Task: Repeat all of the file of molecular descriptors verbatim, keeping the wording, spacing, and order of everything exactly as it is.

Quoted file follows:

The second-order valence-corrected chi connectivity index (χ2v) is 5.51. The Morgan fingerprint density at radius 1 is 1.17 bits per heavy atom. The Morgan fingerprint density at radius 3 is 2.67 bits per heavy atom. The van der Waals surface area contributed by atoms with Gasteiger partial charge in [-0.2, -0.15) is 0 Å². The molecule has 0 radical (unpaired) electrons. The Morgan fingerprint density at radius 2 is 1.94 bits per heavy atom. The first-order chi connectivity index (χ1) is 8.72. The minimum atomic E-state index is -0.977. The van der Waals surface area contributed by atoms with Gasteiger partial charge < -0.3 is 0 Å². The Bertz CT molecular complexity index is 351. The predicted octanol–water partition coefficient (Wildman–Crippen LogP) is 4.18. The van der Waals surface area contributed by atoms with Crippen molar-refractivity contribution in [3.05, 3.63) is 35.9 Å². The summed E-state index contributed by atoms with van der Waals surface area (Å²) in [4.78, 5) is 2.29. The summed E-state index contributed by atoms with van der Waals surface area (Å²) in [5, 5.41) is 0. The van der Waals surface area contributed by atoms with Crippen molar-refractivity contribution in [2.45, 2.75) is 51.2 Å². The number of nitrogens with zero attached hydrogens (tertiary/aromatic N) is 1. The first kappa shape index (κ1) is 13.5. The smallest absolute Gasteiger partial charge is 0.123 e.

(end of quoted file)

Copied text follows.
The second-order valence-corrected chi connectivity index (χ2v) is 5.51. The Morgan fingerprint density at radius 1 is 1.17 bits per heavy atom. The Morgan fingerprint density at radius 3 is 2.67 bits per heavy atom. The van der Waals surface area contributed by atoms with Gasteiger partial charge in [-0.2, -0.15) is 0 Å². The molecule has 0 radical (unpaired) electrons. The Morgan fingerprint density at radius 2 is 1.94 bits per heavy atom. The first-order chi connectivity index (χ1) is 8.72. The minimum atomic E-state index is -0.977. The van der Waals surface area contributed by atoms with Gasteiger partial charge < -0.3 is 0 Å². The Bertz CT molecular complexity index is 351. The predicted octanol–water partition coefficient (Wildman–Crippen LogP) is 4.18. The van der Waals surface area contributed by atoms with Crippen molar-refractivity contribution in [3.05, 3.63) is 35.9 Å². The summed E-state index contributed by atoms with van der Waals surface area (Å²) in [4.78, 5) is 2.29. The summed E-state index contributed by atoms with van der Waals surface area (Å²) in [5, 5.41) is 0. The van der Waals surface area contributed by atoms with Crippen molar-refractivity contribution in [2.45, 2.75) is 51.2 Å². The number of nitrogens with zero attached hydrogens (tertiary/aromatic N) is 1. The first kappa shape index (κ1) is 13.5. The smallest absolute Gasteiger partial charge is 0.123 e.